AT&T Settles Nationwide Age Discrimination Suit Brought by EEOC

Under Federal law and that of most states, it is not permissible for an employer to refuse to hire or make employment decisions based upon the age of an employee.  It is also illegal to pay an employee less because of his/her age.

Back in 2009, the EEOC brought a lawsuit against AT&T accusing it of age discrimination.  AT&T Inc has settled this nationwide lawsuit by the EEOC accusing it of age discrimination for refusing to rehire tens of thousands of workers who had retired from the largest U.S. telephone company.

The three-year consent decree resolves around an August 2009 lawsuit by the U.S. Equal Employment Opportunity Commission, which enforces federal anti-discrimination laws.

It requires AT&T to end any prohibitions against rehiring workers who left under two retirement programs between 1998 and 2001 and one related to SBC Communications Inc’s 2005 purchase of the former AT&T Corp, which created the current company.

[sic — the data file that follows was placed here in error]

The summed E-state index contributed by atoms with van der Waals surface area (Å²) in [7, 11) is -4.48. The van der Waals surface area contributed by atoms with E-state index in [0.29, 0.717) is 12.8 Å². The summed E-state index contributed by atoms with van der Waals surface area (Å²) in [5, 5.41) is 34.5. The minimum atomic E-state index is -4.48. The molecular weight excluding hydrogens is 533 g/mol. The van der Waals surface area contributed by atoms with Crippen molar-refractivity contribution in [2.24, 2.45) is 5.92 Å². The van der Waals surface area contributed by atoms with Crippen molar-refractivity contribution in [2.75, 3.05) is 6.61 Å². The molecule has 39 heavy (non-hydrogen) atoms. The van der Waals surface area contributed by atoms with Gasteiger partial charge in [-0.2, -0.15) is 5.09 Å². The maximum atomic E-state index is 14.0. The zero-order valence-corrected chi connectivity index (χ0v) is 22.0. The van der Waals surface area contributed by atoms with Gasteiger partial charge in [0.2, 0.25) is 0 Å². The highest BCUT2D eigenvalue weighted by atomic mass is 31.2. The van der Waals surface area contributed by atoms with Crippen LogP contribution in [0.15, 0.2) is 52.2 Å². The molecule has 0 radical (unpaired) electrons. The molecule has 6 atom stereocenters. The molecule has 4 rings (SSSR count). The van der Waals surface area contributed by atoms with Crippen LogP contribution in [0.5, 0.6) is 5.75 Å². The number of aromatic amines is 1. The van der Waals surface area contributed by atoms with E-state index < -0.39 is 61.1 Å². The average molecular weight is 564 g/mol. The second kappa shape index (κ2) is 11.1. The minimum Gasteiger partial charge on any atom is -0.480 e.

AT&T must also update its databases to ensure former workers are not “blocked” from being rehired and certify annually in writing it is complying with the decree.

The EEOC had accused AT&T of having no legitimate reason not to rehire workers who retired under the programs, a number it estimated as exceeding 50,000.

The EEOC brought the case on behalf of John Yates, who was 57 years old .

If you believe you have been the subject of age discrimination, file a complaint with Human Resources or the EEOC or contact Scott Behren and the Behren Law Firm for a free consultation.

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